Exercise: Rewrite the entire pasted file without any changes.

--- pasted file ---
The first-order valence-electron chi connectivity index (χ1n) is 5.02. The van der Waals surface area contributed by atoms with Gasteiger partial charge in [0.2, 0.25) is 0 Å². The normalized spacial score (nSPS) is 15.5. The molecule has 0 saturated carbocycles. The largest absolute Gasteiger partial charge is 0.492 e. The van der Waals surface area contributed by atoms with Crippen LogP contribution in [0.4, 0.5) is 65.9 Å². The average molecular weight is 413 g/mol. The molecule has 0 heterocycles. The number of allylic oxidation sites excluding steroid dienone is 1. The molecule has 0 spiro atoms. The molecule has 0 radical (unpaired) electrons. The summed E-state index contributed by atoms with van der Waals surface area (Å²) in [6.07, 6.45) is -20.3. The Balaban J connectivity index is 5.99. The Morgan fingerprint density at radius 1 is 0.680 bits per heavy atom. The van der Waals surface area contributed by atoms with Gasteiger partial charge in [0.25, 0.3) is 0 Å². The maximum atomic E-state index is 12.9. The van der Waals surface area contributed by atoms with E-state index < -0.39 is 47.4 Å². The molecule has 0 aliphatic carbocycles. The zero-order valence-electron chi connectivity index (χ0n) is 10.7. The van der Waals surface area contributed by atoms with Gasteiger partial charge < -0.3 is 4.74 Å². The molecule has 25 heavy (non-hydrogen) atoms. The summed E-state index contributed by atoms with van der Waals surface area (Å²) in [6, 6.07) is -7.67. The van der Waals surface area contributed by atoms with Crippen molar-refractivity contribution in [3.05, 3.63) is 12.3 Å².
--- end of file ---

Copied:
The first-order valence-electron chi connectivity index (χ1n) is 5.02. The van der Waals surface area contributed by atoms with Gasteiger partial charge in [0.2, 0.25) is 0 Å². The normalized spacial score (nSPS) is 15.5. The molecule has 0 saturated carbocycles. The largest absolute Gasteiger partial charge is 0.492 e. The van der Waals surface area contributed by atoms with Crippen LogP contribution in [0.4, 0.5) is 65.9 Å². The average molecular weight is 413 g/mol. The molecule has 0 heterocycles. The number of allylic oxidation sites excluding steroid dienone is 1. The molecule has 0 spiro atoms. The molecule has 0 radical (unpaired) electrons. The summed E-state index contributed by atoms with van der Waals surface area (Å²) in [6.07, 6.45) is -20.3. The Balaban J connectivity index is 5.99. The Morgan fingerprint density at radius 1 is 0.680 bits per heavy atom. The van der Waals surface area contributed by atoms with Gasteiger partial charge in [0.25, 0.3) is 0 Å². The maximum atomic E-state index is 12.9. The van der Waals surface area contributed by atoms with E-state index < -0.39 is 47.4 Å². The molecule has 0 aliphatic carbocycles. The zero-order valence-electron chi connectivity index (χ0n) is 10.7. The van der Waals surface area contributed by atoms with Gasteiger partial charge < -0.3 is 4.74 Å². The molecule has 25 heavy (non-hydrogen) atoms. The summed E-state index contributed by atoms with van der Waals surface area (Å²) in [6, 6.07) is -7.67. The van der Waals surface area contributed by atoms with Crippen molar-refractivity contribution in [3.05, 3.63) is 12.3 Å².